Two hours into Mass Effect: Andromeda, I was pretty lost and more than usually confused. To be clear though, I mean that as compliment. Let me back up a bit.
I’m a sucker for music, so it features prominently in many of my fond game memories. I remember the thrill I felt the first time I launched Knights of the Old Republic. I still frequently find myself whistling the theme from the first Dragon Warrior that I played on the original Nintendo Entertainment System. And of course I like the music from the original Mass Effect: the gentle atmospheric theme over the start screen, the driving melody in the opening cinematic, all of it.
Naturally, I was pretty excited to start Mass Effect Andromeda and then sit patiently, listening without playing it.
The menu music is a little reminiscent of Hans Zimmer’s Man of Steel soundtrack. I like it. It’s evocative, as much mood as melody, but it’s not just noise. (Which distinguishes it from much of Hans Zimmer’s Man of Steel soundtrack, which is just noise.) What does it evoke? For me, melancholy but vast open spaces, with a touch of challenge and hope. That is to say that I think it does a nice job of setting up a story about a one way trip to a huge unknown galaxy, a story about finding a way to live there since going home isn’t an option. As I sat there listening to the music, I was pretty sure I was going to like the game.
I read some reviews that didn’t like the character editor. I thought it was fine. It’s pretty largely unchanged from the previous games, although I found it easier than they were. Plus, I got to design two characters instead of just one. I decided to make the brother/sister pair look like how I imagine my own kids will look when they’re older.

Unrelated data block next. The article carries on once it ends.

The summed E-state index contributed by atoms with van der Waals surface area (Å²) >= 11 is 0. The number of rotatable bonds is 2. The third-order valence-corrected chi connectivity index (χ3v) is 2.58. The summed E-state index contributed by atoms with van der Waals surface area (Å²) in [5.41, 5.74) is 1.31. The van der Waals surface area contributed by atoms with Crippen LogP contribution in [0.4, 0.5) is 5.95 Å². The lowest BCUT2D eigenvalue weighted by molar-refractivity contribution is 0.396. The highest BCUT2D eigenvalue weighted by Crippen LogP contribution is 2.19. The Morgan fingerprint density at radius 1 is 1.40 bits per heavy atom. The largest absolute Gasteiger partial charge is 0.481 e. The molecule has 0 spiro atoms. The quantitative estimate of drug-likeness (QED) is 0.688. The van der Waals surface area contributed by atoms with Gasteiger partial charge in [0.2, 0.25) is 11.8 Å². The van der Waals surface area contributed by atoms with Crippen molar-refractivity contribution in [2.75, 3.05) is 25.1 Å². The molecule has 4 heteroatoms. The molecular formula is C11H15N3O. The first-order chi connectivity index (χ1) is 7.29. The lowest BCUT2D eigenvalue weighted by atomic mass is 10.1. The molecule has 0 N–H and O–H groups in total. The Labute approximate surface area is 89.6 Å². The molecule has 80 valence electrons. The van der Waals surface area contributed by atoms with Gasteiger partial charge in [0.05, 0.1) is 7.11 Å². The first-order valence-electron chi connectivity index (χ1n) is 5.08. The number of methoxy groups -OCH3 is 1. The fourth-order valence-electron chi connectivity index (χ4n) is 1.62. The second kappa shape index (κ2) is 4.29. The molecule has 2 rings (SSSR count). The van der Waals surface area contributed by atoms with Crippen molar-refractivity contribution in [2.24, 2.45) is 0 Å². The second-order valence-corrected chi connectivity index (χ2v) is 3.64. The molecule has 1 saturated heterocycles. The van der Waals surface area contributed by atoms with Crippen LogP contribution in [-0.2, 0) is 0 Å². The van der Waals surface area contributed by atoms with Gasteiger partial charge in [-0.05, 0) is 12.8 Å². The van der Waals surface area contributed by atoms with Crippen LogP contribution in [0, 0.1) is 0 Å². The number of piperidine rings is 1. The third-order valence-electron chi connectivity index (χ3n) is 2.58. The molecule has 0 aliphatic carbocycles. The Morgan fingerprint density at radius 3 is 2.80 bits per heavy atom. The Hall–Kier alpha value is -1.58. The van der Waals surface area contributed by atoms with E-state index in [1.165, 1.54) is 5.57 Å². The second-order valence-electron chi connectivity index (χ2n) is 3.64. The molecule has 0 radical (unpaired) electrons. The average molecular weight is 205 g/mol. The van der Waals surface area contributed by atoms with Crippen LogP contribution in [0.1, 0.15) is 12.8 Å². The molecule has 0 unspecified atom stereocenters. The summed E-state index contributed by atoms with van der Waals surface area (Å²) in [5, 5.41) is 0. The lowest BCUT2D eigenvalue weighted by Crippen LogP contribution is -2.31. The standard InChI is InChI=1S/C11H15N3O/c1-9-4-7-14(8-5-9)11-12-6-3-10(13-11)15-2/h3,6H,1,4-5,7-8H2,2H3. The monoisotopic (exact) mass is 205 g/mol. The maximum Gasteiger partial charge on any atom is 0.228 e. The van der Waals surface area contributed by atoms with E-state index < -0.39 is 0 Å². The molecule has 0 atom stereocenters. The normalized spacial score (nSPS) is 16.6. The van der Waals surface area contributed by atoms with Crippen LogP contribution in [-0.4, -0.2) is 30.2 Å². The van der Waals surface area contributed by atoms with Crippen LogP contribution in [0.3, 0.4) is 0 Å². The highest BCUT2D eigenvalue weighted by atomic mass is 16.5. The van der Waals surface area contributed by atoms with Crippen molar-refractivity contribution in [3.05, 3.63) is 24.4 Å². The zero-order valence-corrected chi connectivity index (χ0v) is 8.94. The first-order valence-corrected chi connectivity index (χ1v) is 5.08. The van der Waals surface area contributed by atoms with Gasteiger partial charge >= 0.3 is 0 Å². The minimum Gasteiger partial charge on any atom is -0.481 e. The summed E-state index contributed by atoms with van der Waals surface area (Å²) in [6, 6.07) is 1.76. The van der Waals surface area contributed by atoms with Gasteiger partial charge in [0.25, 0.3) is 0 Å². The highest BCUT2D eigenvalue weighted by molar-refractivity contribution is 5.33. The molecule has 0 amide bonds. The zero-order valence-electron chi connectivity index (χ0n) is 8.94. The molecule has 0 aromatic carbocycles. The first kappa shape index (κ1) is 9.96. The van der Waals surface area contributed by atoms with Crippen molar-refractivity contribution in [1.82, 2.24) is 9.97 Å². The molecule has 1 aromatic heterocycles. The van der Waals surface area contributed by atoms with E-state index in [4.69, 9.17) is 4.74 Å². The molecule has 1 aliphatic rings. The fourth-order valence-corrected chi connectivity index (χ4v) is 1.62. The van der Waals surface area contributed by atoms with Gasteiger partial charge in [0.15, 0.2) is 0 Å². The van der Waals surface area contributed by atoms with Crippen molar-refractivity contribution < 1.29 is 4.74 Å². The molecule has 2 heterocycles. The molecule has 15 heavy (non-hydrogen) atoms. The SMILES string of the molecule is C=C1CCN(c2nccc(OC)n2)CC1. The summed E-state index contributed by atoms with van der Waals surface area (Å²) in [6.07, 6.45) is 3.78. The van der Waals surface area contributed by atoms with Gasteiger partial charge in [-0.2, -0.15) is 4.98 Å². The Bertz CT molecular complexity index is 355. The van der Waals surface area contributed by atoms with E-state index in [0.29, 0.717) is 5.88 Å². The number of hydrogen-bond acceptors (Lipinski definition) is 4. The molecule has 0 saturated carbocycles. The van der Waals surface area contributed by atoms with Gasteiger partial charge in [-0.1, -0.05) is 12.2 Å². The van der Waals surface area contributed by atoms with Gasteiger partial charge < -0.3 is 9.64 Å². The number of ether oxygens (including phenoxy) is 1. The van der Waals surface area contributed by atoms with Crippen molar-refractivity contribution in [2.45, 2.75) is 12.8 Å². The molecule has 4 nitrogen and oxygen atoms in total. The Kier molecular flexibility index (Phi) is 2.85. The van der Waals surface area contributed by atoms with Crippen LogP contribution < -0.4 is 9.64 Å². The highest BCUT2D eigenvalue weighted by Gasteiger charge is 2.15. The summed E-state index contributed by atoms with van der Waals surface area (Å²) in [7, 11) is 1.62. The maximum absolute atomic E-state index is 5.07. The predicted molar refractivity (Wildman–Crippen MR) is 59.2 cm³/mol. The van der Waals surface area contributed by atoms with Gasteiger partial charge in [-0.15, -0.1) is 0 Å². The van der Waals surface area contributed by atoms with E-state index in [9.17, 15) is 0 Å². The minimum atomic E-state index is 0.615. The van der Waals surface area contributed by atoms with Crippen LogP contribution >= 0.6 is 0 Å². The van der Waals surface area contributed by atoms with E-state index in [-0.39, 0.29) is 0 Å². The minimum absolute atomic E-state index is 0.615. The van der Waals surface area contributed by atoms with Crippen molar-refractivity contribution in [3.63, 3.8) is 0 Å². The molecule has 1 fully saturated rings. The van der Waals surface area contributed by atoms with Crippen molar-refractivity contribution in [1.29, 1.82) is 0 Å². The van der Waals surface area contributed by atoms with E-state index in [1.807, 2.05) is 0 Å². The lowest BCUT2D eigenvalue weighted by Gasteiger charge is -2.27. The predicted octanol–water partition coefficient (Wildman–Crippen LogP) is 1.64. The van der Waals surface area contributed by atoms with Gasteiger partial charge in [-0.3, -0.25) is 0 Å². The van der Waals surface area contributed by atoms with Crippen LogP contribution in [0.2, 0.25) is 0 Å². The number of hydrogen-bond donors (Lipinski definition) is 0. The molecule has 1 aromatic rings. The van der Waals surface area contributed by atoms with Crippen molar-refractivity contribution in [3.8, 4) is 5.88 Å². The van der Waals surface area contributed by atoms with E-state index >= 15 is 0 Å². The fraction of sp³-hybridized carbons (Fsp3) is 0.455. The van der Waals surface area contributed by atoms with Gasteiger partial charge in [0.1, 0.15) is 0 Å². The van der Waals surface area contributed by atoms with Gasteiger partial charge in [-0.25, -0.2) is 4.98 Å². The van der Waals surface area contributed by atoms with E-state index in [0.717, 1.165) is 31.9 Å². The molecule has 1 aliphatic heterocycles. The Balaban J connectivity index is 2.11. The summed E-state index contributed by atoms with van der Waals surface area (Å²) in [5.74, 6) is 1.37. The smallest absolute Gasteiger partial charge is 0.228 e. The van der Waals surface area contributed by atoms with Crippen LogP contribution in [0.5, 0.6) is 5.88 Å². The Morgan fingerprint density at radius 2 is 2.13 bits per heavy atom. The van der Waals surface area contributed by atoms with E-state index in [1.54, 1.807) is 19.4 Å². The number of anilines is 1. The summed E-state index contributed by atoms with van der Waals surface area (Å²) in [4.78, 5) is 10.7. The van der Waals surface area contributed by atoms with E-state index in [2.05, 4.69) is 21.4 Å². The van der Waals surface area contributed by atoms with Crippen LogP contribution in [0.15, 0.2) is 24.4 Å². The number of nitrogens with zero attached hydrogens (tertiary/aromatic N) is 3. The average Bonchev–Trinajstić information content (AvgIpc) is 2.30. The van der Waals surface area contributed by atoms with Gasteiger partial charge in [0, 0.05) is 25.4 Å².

If something happens to one of them, I’m going to be pretty upset.
I’ll admit that the opening of the game surprised me a bit. The first Mass Effect had a brilliant opening cinematic that really got me invested both in my character and in the excitement of exploring this interesting future world. Mass Effect 2’s opening was ill-conceived (like most of the game), but action packed. Mass Effect 3’s opening had some slow parts (and was also ill-conceived), but opened with something dramatic and ended with lots of action.
Mass Effect: Andromeda begins with some shuttles flying away from Earth and around the moon. They fly toward Ark Hyperion; the people on board the shuttle look excited. The Hyperion sits perfectly still. There’s the standard “story so far” text, the Andromeda logo, and then Ark Hyperion appears as if from nowhere in Andromeda. It travels slowly past the camera. A handy display informs us that this is hour 0 day 0. My character wakes up with a gasp. Someone offers him coffee.
I kid you not.
It’s a very different style of opening. It’s easy to imagine a slightly more dramatic one, too, something that communicates the inherent potential of the game’s setting. Maybe start with a scene of the Arks approaching the edge of the Milky Way. Crew are shouting last minute commands. The player character and his family are getting ready to go into stasis. The music swells. Finally everything is ready; someone gives the order. Insert the “Story so far text.” The music reaches its crescendo and we cut back to the arks as they jump to Faster than Light speed and the “Mass Effect Andromeda” logo appears in their place.